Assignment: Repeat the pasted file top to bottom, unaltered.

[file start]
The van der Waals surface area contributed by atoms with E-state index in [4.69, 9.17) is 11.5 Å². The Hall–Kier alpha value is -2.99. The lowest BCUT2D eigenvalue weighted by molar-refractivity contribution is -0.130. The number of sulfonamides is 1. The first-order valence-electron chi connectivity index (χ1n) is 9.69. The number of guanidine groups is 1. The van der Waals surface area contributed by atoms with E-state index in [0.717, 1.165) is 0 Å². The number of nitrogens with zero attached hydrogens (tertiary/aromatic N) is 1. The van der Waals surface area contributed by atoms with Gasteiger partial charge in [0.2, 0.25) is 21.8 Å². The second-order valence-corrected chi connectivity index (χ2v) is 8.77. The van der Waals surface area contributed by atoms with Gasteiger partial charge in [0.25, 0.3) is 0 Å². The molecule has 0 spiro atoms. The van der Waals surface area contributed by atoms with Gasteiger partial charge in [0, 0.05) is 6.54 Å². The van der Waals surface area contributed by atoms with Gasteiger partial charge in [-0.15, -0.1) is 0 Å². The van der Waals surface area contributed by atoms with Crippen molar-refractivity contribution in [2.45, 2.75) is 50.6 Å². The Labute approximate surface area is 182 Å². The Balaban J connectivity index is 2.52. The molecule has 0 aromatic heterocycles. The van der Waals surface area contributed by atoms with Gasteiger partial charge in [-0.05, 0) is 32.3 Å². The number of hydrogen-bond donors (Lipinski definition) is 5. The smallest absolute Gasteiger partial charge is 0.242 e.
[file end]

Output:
The van der Waals surface area contributed by atoms with E-state index in [4.69, 9.17) is 11.5 Å². The Hall–Kier alpha value is -2.99. The lowest BCUT2D eigenvalue weighted by molar-refractivity contribution is -0.130. The number of sulfonamides is 1. The first-order valence-electron chi connectivity index (χ1n) is 9.69. The number of guanidine groups is 1. The van der Waals surface area contributed by atoms with E-state index in [0.717, 1.165) is 0 Å². The number of nitrogens with zero attached hydrogens (tertiary/aromatic N) is 1. The van der Waals surface area contributed by atoms with Gasteiger partial charge in [0.2, 0.25) is 21.8 Å². The second-order valence-corrected chi connectivity index (χ2v) is 8.77. The van der Waals surface area contributed by atoms with Gasteiger partial charge in [0.25, 0.3) is 0 Å². The molecule has 0 spiro atoms. The van der Waals surface area contributed by atoms with Gasteiger partial charge in [0, 0.05) is 6.54 Å². The van der Waals surface area contributed by atoms with Gasteiger partial charge in [-0.15, -0.1) is 0 Å². The van der Waals surface area contributed by atoms with Crippen molar-refractivity contribution in [2.45, 2.75) is 50.6 Å². The Labute approximate surface area is 182 Å². The Balaban J connectivity index is 2.52. The molecule has 0 aromatic heterocycles. The van der Waals surface area contributed by atoms with Gasteiger partial charge in [-0.05, 0) is 32.3 Å². The number of hydrogen-bond donors (Lipinski definition) is 5. The smallest absolute Gasteiger partial charge is 0.242 e.